Apologies for the rant :P

I think I may have again run up against the reason I’ve stopped writing “things-which-aren’t-verifiably-true.”  It has come up in regard to posting on a forum I used to frequent, and it came up again in my last poetry attempt.

I have been aware of it, at least, since the time I started my Creative Process class (now completed):  It is more difficult for others to read what I’m saying when I work in visual art, and I was effectively blocked as regarded Writing.

This hasn’t really been broached…largely since I graduated with my Writing degree, now over a decade ago.  I stopped writing because I didn’t want to show people how messed-up I was; and at the time I was very, very ill.  In specific, all the parts of my identity which I want to hide, show up in my Creative Writing.

If you want to know how deep that goes, I can say that when I was at University, I pretty much let go of hoping for acceptance because — as I put it then — “if people don’t like me for one reason, they won’t like me for another.”  With strikes against me for my race, gender, sexual orientation, religion (or lack of one), spirituality, mental status, culture, politics, etc…the goal of acceptance was looking pretty hopeless.

Since that time, I have been somewhat in the adult world, where petty disputes over identity don’t occur as often as they do in high school, junior college, or University; though when they do occur, they seem to be much more damaging, especially when layered upon a prior history of trauma.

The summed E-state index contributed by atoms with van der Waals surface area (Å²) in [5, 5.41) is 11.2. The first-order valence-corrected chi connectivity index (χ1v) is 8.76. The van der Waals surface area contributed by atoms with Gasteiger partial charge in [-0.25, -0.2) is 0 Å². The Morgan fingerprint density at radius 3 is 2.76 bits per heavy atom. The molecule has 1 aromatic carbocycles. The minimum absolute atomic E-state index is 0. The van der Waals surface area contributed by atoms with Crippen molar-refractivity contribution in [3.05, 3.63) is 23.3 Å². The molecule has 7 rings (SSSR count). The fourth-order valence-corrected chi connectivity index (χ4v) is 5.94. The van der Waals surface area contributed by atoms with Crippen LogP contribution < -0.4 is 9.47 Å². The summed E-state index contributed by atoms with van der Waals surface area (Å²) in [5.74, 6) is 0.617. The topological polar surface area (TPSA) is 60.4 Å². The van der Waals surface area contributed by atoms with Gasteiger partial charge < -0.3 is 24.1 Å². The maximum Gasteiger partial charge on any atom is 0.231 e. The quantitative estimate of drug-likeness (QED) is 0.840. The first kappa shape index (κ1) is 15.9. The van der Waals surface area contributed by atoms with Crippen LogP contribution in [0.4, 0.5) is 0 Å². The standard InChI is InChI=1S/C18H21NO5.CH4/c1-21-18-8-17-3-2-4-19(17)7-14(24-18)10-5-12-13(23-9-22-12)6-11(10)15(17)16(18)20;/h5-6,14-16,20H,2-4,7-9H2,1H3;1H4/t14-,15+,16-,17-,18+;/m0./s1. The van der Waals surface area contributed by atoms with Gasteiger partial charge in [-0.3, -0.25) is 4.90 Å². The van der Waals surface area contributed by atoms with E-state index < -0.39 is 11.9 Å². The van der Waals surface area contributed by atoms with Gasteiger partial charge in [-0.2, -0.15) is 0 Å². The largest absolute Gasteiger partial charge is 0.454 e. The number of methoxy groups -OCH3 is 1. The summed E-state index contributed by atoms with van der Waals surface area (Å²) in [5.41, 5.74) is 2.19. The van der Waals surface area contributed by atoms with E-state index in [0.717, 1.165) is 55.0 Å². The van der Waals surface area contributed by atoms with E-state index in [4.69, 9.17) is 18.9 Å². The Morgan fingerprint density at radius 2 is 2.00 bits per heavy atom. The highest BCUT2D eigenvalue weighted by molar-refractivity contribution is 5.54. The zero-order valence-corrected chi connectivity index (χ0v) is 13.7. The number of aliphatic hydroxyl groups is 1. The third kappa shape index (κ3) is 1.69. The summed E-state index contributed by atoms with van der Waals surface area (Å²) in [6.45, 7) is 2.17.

What I’m thinking is that if I’m going to write, I’m going to have to pull off these layers of gauze and actually look at myself and my identities — and stop pretending that I’m a normal person.  I think the reason I stopped writing was because of anxiety over self-presentation.  This, and concerns over not being able to be employed anywhere because I took the risk of expressing an unpopular (minority) opinion from an unpopular (minority) vantage point, at one time.  This, or people would read what I wrote, and not understand it, but judge me for it anyway.

I’m fairly certain that these motivations are applicable to this blog.  I’ve been much less prolific recently, and when I look at reasons why, it is not because I don’t have things to write about, but rather that I don’t want to deal with repercussions of existing as a multiply-impacted minority online.

The only way to avoid that, though, is to stay silent, and if I stay silent, intolerance and hate wins.

I do have a part of myself which has evolved specifically to counteract this, though switching into his mental space is a bit of a double-edged sword; particularly where it comes to gender identity and dysphoria.  (He’s male; this body is not.  He’s also a bit aggressive, which isn’t good when you have an aggressive mother who never backs down from a fight.)

I should note that when I speak about, “parts of myself,” the question is still up in the air as to whether these are external or internal to me, and whether the distinction is even possible, or if it matters at all.